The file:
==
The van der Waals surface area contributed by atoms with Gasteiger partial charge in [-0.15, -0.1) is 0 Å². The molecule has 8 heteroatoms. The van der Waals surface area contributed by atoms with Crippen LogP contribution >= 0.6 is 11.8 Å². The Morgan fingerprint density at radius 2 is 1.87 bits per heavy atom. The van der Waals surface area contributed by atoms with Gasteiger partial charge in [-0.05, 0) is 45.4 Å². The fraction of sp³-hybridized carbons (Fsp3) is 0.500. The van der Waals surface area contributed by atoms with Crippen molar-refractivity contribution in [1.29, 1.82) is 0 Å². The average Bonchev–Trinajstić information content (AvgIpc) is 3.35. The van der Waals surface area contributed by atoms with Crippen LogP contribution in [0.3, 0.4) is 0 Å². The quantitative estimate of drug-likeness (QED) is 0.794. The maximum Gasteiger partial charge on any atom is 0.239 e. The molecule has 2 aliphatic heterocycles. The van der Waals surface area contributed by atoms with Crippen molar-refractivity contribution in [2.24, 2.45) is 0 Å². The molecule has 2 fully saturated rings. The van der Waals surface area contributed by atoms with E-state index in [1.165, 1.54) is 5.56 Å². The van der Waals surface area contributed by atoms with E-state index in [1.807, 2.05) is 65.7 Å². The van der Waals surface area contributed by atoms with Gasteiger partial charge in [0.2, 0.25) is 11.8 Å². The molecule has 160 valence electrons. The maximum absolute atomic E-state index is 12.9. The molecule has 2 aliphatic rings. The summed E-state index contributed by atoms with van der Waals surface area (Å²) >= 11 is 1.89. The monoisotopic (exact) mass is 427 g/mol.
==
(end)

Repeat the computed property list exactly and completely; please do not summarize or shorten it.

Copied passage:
The van der Waals surface area contributed by atoms with Gasteiger partial charge in [-0.15, -0.1) is 0 Å². The molecule has 8 heteroatoms. The van der Waals surface area contributed by atoms with Crippen LogP contribution >= 0.6 is 11.8 Å². The Morgan fingerprint density at radius 2 is 1.87 bits per heavy atom. The van der Waals surface area contributed by atoms with Gasteiger partial charge in [-0.05, 0) is 45.4 Å². The fraction of sp³-hybridized carbons (Fsp3) is 0.500. The van der Waals surface area contributed by atoms with Crippen molar-refractivity contribution in [1.29, 1.82) is 0 Å². The average Bonchev–Trinajstić information content (AvgIpc) is 3.35. The van der Waals surface area contributed by atoms with Crippen LogP contribution in [0.3, 0.4) is 0 Å². The quantitative estimate of drug-likeness (QED) is 0.794. The maximum Gasteiger partial charge on any atom is 0.239 e. The molecule has 2 aliphatic heterocycles. The van der Waals surface area contributed by atoms with Crippen molar-refractivity contribution in [2.24, 2.45) is 0 Å². The molecule has 2 fully saturated rings. The van der Waals surface area contributed by atoms with E-state index in [1.165, 1.54) is 5.56 Å². The van der Waals surface area contributed by atoms with E-state index in [1.807, 2.05) is 65.7 Å². The van der Waals surface area contributed by atoms with Gasteiger partial charge in [0.2, 0.25) is 11.8 Å². The molecule has 160 valence electrons. The maximum absolute atomic E-state index is 12.9. The molecule has 2 aliphatic rings. The summed E-state index contributed by atoms with van der Waals surface area (Å²) >= 11 is 1.89. The monoisotopic (exact) mass is 427 g/mol.